As TV prices drop 17%, Black Friday shoppers could find ‘great deals’

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Televisions are just a handful of consumer goods and services that have dropped in price over the past year, which could translate into steep discounts for shoppers on Black Friday and Cyber ​​Monday.

Additionally, 38% of shoppers say they are likely to buy a TV during the week of Thanksgiving, including Cyber ​​Monday, according to a recent Consumer Technology Association survey.

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“Those lucky enough to be in the market for a TV will find some excellent deals right now,” said Rick Kowalski, director of industry analytics and business intelligence at the association.

Because TV prices are falling due to rising inflation

Average TV prices fell nearly 17% in October 2022 compared to the same month in 2021, according to the Consumer Price Index.

They’re an outlier at a time when stubbornly high inflation has caused prices to soar for a large basket of consumer products. By comparison, the index was up 7.7% in October from a year ago, which is off recent highs but still hovers near levels not seen since the early 1980s.

TVs (and consumer electronics in general) generally get cheaper over time as technology improves. And increased ownership of smart TVs allows manufacturers to track consumer data and then sell it to advertisers, while also offsetting some costs, said Andrea Woroch, consumer savings expert.

But prices started to climb month-on-month starting in early 2021. Demand for consumer electronics remained strong as households upgraded home entertainment during the pandemic. At the same time, computer chips were in short supply and wider supply chains were clogged as the global economy began to reopen, restricting the flow of goods to retailers.

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As of August 2021, the imbalance between supply and demand had caused average TV prices to rise 13% in a year and 3% that month alone, according to the consumer price index.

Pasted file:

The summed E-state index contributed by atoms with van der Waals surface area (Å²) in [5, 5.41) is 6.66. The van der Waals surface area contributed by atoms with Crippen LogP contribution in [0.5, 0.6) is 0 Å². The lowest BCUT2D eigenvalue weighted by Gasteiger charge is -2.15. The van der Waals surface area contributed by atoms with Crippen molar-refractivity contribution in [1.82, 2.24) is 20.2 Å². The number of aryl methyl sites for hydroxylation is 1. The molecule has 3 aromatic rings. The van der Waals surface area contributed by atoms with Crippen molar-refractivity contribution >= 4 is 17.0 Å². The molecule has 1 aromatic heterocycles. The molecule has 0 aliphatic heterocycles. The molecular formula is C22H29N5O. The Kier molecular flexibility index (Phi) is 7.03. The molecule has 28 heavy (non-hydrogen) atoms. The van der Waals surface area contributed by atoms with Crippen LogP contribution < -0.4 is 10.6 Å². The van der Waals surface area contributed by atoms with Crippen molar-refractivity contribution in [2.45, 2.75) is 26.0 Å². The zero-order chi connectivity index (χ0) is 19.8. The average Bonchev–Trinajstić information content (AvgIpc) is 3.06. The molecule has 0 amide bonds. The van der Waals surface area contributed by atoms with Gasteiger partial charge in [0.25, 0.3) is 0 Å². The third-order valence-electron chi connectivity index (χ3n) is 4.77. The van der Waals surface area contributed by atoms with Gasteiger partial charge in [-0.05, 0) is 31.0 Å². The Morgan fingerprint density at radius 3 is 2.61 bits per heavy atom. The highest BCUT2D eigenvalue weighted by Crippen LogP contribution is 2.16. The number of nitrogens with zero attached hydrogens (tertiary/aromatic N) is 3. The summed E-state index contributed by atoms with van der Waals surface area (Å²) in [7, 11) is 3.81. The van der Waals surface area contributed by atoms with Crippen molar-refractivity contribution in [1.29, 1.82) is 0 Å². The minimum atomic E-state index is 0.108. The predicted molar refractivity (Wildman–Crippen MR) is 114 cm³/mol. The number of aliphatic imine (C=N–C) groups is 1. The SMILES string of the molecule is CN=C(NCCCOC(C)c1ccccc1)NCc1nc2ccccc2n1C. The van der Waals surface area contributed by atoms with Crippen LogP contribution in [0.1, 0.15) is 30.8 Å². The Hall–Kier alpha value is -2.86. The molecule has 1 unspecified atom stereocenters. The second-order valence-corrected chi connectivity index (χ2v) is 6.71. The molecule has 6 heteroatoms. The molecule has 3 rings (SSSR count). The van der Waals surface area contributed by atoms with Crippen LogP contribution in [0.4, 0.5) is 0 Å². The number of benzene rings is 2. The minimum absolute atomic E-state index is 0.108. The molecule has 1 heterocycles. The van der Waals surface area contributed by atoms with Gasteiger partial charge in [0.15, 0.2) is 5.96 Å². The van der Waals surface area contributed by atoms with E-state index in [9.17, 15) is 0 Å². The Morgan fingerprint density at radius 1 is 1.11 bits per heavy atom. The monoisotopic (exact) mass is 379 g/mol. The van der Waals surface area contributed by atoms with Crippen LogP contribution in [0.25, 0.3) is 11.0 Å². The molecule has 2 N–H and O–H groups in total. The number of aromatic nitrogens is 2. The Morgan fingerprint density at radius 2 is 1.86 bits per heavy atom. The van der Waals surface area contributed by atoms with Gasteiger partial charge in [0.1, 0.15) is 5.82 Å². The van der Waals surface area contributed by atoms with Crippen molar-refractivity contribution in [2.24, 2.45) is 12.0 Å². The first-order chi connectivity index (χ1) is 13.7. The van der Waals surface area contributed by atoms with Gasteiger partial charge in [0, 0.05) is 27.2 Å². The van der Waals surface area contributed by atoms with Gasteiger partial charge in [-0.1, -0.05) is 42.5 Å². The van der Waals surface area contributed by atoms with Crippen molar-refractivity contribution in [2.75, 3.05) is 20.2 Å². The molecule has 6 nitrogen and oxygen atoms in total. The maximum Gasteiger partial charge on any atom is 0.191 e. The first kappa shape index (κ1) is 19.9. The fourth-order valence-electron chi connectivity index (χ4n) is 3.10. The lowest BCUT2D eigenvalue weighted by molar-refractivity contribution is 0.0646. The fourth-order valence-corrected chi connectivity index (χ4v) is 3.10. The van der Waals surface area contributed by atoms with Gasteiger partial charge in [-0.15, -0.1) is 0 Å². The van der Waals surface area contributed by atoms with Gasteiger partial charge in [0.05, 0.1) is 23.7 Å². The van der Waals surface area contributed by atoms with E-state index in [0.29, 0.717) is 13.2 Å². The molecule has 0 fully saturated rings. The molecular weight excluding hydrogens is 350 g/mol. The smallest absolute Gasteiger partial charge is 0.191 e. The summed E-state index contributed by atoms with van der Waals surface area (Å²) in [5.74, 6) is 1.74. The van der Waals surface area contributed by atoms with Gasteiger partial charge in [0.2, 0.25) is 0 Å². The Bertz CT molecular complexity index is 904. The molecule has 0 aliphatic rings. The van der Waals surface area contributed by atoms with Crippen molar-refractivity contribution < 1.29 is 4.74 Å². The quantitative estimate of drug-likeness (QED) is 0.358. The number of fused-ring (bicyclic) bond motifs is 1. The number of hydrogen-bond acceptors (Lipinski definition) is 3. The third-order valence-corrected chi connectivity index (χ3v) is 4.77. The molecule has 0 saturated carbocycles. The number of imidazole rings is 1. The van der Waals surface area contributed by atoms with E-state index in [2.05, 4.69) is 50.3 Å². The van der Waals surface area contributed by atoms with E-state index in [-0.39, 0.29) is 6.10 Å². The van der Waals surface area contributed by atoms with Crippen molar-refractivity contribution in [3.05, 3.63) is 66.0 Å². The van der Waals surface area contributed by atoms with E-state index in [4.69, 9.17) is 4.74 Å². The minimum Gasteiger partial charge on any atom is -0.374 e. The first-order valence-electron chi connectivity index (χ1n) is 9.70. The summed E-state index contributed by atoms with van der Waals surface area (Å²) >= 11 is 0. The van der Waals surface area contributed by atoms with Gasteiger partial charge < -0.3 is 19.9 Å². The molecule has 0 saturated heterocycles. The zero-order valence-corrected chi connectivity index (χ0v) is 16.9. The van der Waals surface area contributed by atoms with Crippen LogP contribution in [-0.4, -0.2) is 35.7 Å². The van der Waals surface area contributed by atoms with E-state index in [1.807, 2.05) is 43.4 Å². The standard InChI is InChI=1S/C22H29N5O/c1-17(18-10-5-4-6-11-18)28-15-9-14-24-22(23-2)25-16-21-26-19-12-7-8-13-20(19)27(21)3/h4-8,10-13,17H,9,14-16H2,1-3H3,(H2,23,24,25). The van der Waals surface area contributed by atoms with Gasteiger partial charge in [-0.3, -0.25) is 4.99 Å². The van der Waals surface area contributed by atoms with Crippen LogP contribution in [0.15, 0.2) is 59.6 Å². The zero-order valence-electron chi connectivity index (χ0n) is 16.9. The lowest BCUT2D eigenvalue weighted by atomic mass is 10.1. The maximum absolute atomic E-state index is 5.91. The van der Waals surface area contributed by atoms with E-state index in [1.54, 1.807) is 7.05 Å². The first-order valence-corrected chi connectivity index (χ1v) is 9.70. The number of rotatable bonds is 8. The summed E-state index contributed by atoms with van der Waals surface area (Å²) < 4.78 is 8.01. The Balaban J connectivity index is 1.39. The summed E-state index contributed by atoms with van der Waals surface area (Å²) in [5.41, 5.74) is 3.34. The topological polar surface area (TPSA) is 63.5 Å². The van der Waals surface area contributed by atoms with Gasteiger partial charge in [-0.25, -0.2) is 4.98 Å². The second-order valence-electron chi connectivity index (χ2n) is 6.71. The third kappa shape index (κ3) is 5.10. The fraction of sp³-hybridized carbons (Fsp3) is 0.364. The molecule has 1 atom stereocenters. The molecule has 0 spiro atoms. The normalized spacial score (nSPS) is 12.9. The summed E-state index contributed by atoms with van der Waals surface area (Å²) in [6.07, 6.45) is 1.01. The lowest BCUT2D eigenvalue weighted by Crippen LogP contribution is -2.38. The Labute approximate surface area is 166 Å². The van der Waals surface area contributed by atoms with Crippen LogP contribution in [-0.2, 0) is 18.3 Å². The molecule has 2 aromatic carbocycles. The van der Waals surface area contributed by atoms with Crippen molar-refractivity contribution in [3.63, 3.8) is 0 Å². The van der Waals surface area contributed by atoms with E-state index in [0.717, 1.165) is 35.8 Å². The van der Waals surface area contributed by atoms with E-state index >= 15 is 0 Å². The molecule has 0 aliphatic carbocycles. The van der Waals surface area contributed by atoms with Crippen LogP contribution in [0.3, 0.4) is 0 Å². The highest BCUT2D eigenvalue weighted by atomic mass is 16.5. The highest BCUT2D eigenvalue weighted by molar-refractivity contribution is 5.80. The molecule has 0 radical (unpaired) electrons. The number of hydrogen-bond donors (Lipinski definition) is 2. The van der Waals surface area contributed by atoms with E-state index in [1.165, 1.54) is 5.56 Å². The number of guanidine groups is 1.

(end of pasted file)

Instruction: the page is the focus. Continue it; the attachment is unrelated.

But prices are falling again. Manufacturers had ramped production to record highs to meet consumer demand and retailers now have a glut of TVs, Kowalski said.

The U.S. imported 46.5 million TVs in 2021, a record year and well above the roughly 40 million in a typical year, Kowalski said.

Retailers are cutting prices to eliminate excess inventory, he added. And households that bought TVs early in the pandemic may not see much of a need to buy again, reducing potential demand.

Black Friday and Cyber ​​Monday TV deals

Retailers have long used TV deals to lure shoppers during Black Friday, the Friday after Thanksgiving, and the traditional start of the holiday shopping season. Consumers often wait to buy big tech items until then, Kowalski said.

The deals may continue through the December holiday season, but that’s not a guarantee, experts said.

“TVs are generally one of those items I would recommend buying, whether you’re looking for a new TV or buying one as a gift,” Woroch said. “It doesn’t mean that every single TV is going to have the best deal you’re going to get all year.”

Plus, the TVs discounted on Black Friday may not be the best of the best — they’re typically entry-level sets and may not be packed with the features you want.

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Some Black Friday deals from retailers like Best Buy have been jaw-dropping, especially for some well-known brands, said Julie Ramhold, consumer analyst at DealNews.

Some of the best he’s seen among the big brands: a 75-inch Samsung for $580, a 70-inch LG for $550, and a 32-inch Toshiba for $80, which comes with a third-generation Amazon Echo Dot. Separately, he saw a 40-inch Hisense sell for $100, a price level not seen for any 40-inch TV maker since 2018, Ramhold said.

That said, there are plenty of other sets that sell for more than $1,000, depending on make and model, he added.

Woroch recommends comparison shopping using sites like DealNews and or the PriceBlink web browser plug-in. Consumers can also look for coupon codes or cash back on sites like CouponCabin, he said she.

One thing to watch out for, experts said: Retailers sometimes sell a special one-day Black Friday TV model to offer a closed-door sale, but that special model often has missing components or features compared to the its traditional cousin. Consumers should check the model number, read reviews and, if buying in person, ask questions of a store clerk, Woroch said.

Consumers should probably skip the deals from “no-name” brands on Black Friday and Cyber ​​Monday, Ramhold said.

“If it just doesn’t ring a bell for you or it’s ridiculously cheap — like a 75-inch set for $300 — I’d be wary of buying them,” Ramhold said. “Because you still get what you pay for.

“The last thing you want to do is take home an unnamed set and go shopping again next Black Friday,” she said.


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